Have you ever heard the term “walking pneumonia”? It’s a commonly used non-medical term for a mild case of pneumonia. Let’s take a look at what this illness really is and how to care for yourself in the event that you contract it.
The technical term for walking pneumonia is atypical pneumonia or Mycoplasma pneumonia. It’s a lung infection caused by a bacteria-like organism (Mycoplasma pneumoniae). This is a common form of pneumonia and is usually mild and feels like a chest cold, but it can get worse. The symptoms of cough, headache, low fever and lack of energy start slowly. Often, the infection is so mild that you may walk around with it without knowing that you have it, hence the term walking pneumonia.
Walking pneumonia is usually treated with antibiotics and most people will recover fine at home without having to be hospitalized. Your cough may last for 2-3 weeks after the infection has been treated and you may have some wheezing as well. These symptoms will go away over time.
How can you care for yourself when you have walking pneumonia?
If you are diagnosed with walking pneumonia, be sure to stay on top of your medication and your symptoms so you can get to feeling better. Here are a few ways to take care of yourself.
- Be safe with medicines and take them exactly as prescribed. Call your doctor if you think you are having a problem with your medicine.
- Take your antibiotics as directed. Do not stop taking them just because you feel better. You need to take the full course of antibiotics.
- Ask your doctor if you can take an over-the-counter pain medicine, such as acetaminophen (Tylenol®), ibuprofen (Advil®, Motrin®) or naproxen (Aleve®). Read and follow all instructions on the label.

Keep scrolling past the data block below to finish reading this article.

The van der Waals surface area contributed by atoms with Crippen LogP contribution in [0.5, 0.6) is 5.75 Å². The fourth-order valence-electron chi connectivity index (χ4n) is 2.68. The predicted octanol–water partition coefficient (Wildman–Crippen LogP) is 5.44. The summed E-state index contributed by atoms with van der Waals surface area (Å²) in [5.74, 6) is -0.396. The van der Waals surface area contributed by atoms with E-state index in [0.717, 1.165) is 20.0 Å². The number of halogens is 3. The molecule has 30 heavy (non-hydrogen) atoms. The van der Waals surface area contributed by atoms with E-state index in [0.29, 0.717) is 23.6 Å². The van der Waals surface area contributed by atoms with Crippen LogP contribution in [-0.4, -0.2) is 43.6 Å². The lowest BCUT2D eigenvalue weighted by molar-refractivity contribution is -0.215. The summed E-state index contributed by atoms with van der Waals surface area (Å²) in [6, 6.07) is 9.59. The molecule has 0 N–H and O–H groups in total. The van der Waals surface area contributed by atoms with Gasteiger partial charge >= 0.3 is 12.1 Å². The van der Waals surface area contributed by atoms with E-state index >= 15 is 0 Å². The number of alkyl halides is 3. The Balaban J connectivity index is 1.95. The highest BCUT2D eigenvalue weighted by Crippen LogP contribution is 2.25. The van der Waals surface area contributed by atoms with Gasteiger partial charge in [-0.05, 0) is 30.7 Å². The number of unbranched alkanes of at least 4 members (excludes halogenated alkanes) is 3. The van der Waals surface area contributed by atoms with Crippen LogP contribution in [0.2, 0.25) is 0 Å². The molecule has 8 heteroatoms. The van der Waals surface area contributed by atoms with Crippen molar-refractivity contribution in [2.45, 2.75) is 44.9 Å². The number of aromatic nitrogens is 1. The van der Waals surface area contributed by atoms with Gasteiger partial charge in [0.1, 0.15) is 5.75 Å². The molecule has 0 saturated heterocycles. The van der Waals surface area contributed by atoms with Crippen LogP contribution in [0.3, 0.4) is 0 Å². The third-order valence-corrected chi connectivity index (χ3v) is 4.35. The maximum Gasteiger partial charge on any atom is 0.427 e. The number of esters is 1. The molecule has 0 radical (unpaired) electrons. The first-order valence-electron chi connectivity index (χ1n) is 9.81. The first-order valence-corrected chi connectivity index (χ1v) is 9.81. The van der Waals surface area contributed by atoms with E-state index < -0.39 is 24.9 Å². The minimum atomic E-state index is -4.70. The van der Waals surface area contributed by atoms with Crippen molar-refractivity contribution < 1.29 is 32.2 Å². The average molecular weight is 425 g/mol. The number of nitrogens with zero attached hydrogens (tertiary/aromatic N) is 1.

- Do not take two or more pain medicines at the same time unless your doctor told you to. Many pain medicines have acetaminophen, which is Tylenol. Too much acetaminophen can be harmful.
- Take care of your cough so you can rest. A cough that brings up mucus from your lungs is common with pneumonia. It is one way your body gets rid of the infection. But if coughing keeps you from resting or causes severe fatigue and chest-wall pain, talk to your doctor. They may suggest that you take a medicine to reduce the cough.
- Do not smoke or allow others to smoke around you.
Walking pneumonia: When to call
Call 911 if you have severe trouble breathing or anytime you think you may need emergency care.
Call your doctor now or seek immediate medical care if:
- You cough up dark brown or bloody mucus (sputum).
- You have new or worse trouble breathing.
- You are dizzy or lightheaded, or you feel like you may faint.
Call your doctor during business hours if you notice:
- You have a new or higher fever.
- Your cough or wheezing has not gone away after 2 to 4 weeks.
- You are not getting better as expected.
Copyrighted material adapted with permission from Healthwise, Incorporated. This information does not replace the advice of a doctor.